Whereas Snelgrave speculates on the natural role of enslaved Africans, the slave codes legally bind both that role and European racial supremacy. The mere presence of a slave code which dictates long working hours and proper punishment for insubordinate slaves speaks to the existence of African resistance to enslavement. While some of measures enumerated in the slave code are certainly preventative, the crafters of the document were, no doubt, concerned by other slave uprisings. Hence, they placed strictures on meetings, possessions which might be used as weapons, and the education of enslaved individuals. Within this cultural interaction, Africans were deemed inferior to Europeans and that resulted in their centuries-long enslavement which was enshrined in far-reaching systemic racism that manifested itself legally and socially.

Of course, this racial hierarchy existed within European people groups and extended to which types of immigrants were accepted in the New World. After a group of Dutch Jews were expelled from Brazil in the mid-seventeenth century, they were rejected from New Netherlands after seeking residence there (“Jewish Petition to the Dutch West India Company (1655)” 2016, 18-19). Despite the colony’s reputation for tolerance, the governor’s rejection of the Jewish immigrants reveals deep-seated prejudices held by Christian Europeans with regard to Jewish Europeans. These cultural differences traveled with Europeans to the New World and affected the implementation of policy and acceptance of minority European settlers in colonial holdings.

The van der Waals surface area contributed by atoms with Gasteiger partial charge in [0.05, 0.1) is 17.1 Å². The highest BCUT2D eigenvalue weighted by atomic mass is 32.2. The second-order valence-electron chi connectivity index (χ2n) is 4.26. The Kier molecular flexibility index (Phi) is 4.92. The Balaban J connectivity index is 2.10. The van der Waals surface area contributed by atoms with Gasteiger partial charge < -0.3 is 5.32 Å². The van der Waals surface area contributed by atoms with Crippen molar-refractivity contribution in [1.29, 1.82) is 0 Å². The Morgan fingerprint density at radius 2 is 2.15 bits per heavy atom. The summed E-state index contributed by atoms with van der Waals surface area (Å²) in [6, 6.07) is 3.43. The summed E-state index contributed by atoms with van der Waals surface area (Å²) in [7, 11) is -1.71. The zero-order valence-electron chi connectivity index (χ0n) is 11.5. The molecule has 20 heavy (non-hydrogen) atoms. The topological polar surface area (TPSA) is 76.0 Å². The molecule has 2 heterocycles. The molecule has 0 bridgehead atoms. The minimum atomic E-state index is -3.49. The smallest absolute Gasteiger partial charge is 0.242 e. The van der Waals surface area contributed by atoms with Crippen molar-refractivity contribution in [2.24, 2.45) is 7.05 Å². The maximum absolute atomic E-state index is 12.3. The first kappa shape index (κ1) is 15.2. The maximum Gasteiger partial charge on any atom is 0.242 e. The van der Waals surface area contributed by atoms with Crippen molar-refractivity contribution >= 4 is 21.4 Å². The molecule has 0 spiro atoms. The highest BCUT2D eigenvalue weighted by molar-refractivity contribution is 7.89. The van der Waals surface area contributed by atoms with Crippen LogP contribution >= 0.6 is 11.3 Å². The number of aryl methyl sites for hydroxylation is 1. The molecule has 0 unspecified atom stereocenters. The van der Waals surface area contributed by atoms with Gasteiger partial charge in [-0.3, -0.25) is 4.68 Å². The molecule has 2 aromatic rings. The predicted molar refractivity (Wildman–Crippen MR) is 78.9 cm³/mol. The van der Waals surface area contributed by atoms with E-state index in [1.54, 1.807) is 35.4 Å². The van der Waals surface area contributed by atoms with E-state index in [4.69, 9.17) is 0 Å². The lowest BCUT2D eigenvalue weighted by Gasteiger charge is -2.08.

Perhaps the biggest outcome of these many cultural clashes in the New World was the socio-cultural and legal establishment of a racial hierarchy. Within this hierarchy, whiteness was defined as Anglo-Saxon & Protestant and white institutions were elevated at the expense of various indigenous people, people of color, and Europeans not yet considered “white.” Despite cultural adjustments and submissions made by American Indians, Africans, and minority Europeans, dominant Anglo-Europeans did not reciprocate in response to cultural clashes.